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adventurers America Anne Hutchinson appointed assembly asserted authority Bacon Berkeley Burk Cabot Carolina Chalmers Charles Charlevoix charter church civil claimed coast Coll colonists colony commerce Connecticut constituted council court Cromwell danger death declared desired discovery elected emigrants England English established esteemed expedition favour Florida France freedom freemen friends Gorges governor granted Hakluyt harbour Hazard Hening Hist honour Huguenots hundred Ibid independence Indians inhabitants Island king labour land laws legislation liberty London company Long Parliament Lord Baltimore magistrates Maryland Massachusetts ment mind monarch nation natives Navigation Act never parliament party passion patent peace plantations planters Plymouth political popular possession principles proprietary province Purchas Puritans Raleigh religion religious Rhode Island river Roger Williams royal royalists sailed savage settlement ships Sir William Berkeley slaves Smith soil Spain Spaniards spirit Stith success territory tion town tribes Virginia voyage William Winthrop
Page 234 - God and one of another, covenant and combine ourselves together into a civil body politic, for our better ordering and preservation and furtherance of the ends aforesaid; and by virtue hereof to enact, constitute, and frame such just and equal laws, ordinances, acts, constitutions, and offices, from time to time, as shall be thought most meet and convenient for the general good of the colony, unto which we promise all due submission and obedience.
Page 233 - In the name of God, amen. We whose names are underwritten, the loyal subjects of our dread sovereign Lord King James, by the grace of God of Great Britain, France, and Ireland King, Defender of the Faith, etc., having undertaken, for the glory of God and advancement of the Christian faith and honor of our king and country, a voyage to plant the first colony in the northern parts of Virginia...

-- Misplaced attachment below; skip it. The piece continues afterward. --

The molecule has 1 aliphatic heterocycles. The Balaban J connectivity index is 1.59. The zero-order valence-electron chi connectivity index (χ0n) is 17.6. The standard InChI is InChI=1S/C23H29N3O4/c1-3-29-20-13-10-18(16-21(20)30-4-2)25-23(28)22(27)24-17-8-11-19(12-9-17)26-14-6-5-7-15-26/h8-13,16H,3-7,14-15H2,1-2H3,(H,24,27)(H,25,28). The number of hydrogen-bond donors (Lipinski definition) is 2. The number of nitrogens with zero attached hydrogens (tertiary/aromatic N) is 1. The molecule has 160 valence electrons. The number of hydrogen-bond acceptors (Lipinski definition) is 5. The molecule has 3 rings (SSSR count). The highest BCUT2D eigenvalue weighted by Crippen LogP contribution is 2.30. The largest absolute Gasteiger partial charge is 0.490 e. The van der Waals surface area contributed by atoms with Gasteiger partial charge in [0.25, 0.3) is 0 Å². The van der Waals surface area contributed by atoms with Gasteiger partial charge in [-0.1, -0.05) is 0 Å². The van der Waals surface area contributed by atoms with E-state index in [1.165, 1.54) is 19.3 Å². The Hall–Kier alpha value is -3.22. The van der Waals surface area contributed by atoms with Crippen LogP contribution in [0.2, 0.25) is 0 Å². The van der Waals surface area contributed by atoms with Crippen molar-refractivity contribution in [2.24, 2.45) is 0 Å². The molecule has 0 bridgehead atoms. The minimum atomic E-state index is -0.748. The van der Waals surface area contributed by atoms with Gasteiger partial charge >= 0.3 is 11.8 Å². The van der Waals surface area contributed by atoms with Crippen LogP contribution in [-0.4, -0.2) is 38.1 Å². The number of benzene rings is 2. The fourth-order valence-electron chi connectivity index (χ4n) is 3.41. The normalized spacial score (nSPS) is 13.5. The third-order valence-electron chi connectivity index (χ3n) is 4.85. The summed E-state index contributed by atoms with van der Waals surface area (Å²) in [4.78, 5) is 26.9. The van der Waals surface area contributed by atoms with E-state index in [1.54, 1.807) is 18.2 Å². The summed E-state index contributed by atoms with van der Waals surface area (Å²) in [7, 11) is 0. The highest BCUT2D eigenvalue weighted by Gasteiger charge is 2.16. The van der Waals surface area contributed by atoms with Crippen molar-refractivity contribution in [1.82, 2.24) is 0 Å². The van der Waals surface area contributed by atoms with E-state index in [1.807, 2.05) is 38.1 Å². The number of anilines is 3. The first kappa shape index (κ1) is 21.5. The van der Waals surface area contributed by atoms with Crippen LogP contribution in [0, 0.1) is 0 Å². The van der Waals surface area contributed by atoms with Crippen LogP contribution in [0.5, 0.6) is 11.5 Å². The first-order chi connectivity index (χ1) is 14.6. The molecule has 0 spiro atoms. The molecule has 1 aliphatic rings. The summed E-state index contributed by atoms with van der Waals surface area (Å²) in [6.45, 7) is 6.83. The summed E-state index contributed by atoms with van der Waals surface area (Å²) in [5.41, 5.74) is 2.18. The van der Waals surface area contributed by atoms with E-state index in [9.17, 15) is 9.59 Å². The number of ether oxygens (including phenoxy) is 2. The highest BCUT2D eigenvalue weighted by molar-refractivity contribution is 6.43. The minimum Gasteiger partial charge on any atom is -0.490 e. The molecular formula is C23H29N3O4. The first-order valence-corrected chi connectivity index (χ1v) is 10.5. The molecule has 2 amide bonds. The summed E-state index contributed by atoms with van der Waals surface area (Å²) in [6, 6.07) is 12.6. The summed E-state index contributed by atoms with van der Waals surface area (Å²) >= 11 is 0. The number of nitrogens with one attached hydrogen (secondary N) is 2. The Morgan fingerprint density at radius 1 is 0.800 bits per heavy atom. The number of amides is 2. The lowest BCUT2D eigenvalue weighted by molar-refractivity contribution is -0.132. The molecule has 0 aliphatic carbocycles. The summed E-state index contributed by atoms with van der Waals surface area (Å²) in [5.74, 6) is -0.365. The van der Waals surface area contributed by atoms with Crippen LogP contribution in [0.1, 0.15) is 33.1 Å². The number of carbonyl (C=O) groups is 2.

Page 327 - This liberty is the proper end and object of authority, and cannot subsist without it; and it is a liberty to that only which is good, just, and honest. This liberty you are to stand for, with the hazard (not only of your goods, but) of your lives, if need be. Whatsoever crosseth this, is not authority, but a distemper thereof.
Page 265 - I shall call that my country, where I may most glorify God, and enjoy the presence of my dearest friends.
Page 374 - Men whose life, learning, faith, and pure intent Would have been held in high esteem with Paul, Must now be named and printed heretics By shallow Edwards and Scotch What d'ye call.
Page 282 - He was the first person in modern Christendom, to assert, in its plenitude, the doctrine of the liberty of conscience, the equality of opinions before the law ; and in its defence he was the harbinger of Milton, the precursor and the superior of Jeremy Taylor.
Page 343 - It is therefore ordered, That every township in this jurisdiction, after the Lord hath increased them to the number of fifty householders, shall then forthwith appoint one within their town to teach all such children as shall resort to him to write and read...
Page 366 - Many more words I had with him; but people coming in, I drew a little back. As I was turning, he catched me by the hand, and with tears in his eyes said, 'Come again to my house; for if thou and I were but an hour of a day together, we should be nearer one to the other ;' adding, That he wished me no more ill than he did to his own soul.
Page 343 - ... and It is further ordered, That where any town shall increase to the number of one hundred families or householders, they shall set up a grammar school, the master thereof being able to instruct youth so far as they may be fitted for the university...